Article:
Caution

You're reading an old version of this documentation. If you want up-to-date information, please have a look at 0.10.2.

# librosa.filters.semitone_filterbank

librosa.filters.semitone_filterbank(center_freqs=None, tuning=0.0, sample_rates=None, flayout='ba', **kwargs)[source]

Construct a multi-rate bank of infinite-impulse response (IIR) band-pass filters at user-defined center frequencies and sample rates.

By default, these center frequencies are set equal to the 88 fundamental frequencies of the grand piano keyboard, according to a pitch tuning standard of A440, that is, note A above middle C set to 440 Hz. The center frequencies are tuned to the twelve-tone equal temperament, which means that they grow exponentially at a rate of 2**(1/12), that is, twelve notes per octave.

The A440 tuning can be changed by the user while keeping twelve-tone equal temperament. While A440 is currently the international standard in the music industry (ISO 16), some orchestras tune to A441-A445, whereas baroque musicians tune to A415.

See [1] for details.

Parameters:
center_freqsnp.ndarray [shape=(n,), dtype=float]

Center frequencies of the filter kernels. Also defines the number of filters in the filterbank.

tuningfloat [scalar]

Tuning deviation from A440 as a fraction of a semitone (1/12 of an octave in equal temperament).

sample_ratesnp.ndarray [shape=(n,), dtype=float]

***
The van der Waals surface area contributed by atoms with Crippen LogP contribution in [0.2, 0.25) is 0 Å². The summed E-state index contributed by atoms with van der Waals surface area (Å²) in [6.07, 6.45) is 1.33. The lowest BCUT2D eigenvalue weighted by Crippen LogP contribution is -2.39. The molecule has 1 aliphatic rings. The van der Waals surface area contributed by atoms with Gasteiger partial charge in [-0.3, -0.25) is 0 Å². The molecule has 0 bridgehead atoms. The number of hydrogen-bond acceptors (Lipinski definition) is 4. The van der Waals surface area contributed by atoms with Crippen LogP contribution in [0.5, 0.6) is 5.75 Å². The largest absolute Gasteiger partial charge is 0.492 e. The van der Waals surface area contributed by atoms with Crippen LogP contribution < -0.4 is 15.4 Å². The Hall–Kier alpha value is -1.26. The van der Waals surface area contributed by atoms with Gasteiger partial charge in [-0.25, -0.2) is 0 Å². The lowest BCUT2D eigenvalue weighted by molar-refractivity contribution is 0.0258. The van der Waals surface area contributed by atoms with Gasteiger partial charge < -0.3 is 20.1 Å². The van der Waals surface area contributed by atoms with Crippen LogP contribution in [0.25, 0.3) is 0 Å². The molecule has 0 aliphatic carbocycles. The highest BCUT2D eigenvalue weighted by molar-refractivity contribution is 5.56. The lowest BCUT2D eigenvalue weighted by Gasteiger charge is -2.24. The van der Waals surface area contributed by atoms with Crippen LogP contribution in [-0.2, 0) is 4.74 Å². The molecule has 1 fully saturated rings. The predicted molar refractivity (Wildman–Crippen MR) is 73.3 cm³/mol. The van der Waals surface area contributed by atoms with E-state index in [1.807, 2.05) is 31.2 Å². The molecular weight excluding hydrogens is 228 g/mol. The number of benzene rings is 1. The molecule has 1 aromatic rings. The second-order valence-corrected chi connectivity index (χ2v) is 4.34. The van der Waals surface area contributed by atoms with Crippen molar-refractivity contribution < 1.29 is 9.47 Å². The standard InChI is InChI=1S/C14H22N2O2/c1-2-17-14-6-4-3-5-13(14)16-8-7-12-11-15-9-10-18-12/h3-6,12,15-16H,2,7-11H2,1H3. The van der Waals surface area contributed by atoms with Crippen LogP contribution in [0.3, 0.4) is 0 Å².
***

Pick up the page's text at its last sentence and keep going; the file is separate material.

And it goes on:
Sample rates of each filter in the multirate filterbank.

flayoutstring

Additional arguments to the private function _multirate_fb().

Returns:
filterbanklist [shape=(n,), dtype=float]

Each list entry contains the filter coefficients for a single filter.

fb_sample_ratesnp.ndarray [shape=(n,), dtype=float]

Sample rate for each filter.

Examples

```>>> import matplotlib.pyplot as plt
>>> import numpy as np
>>> import scipy.signal
>>> semitone_filterbank, sample_rates = librosa.filters.semitone_filterbank()
>>> fig, ax = plt.subplots()
>>> for cur_sr, cur_filter in zip(sample_rates, semitone_filterbank):
...    w, h = scipy.signal.freqz(cur_filter[0], cur_filter[1], worN=2000)
...    ax.semilogx((cur_sr / (2 * np.pi)) * w, 20 * np.log10(abs(h)))
>>> ax.set(xlim=[20, 10e3], ylim=[-60, 3], title='Magnitude Responses of the Pitch Filterbank',
...        xlabel='Log-Frequency (Hz)', ylabel='Magnitude (dB)')
```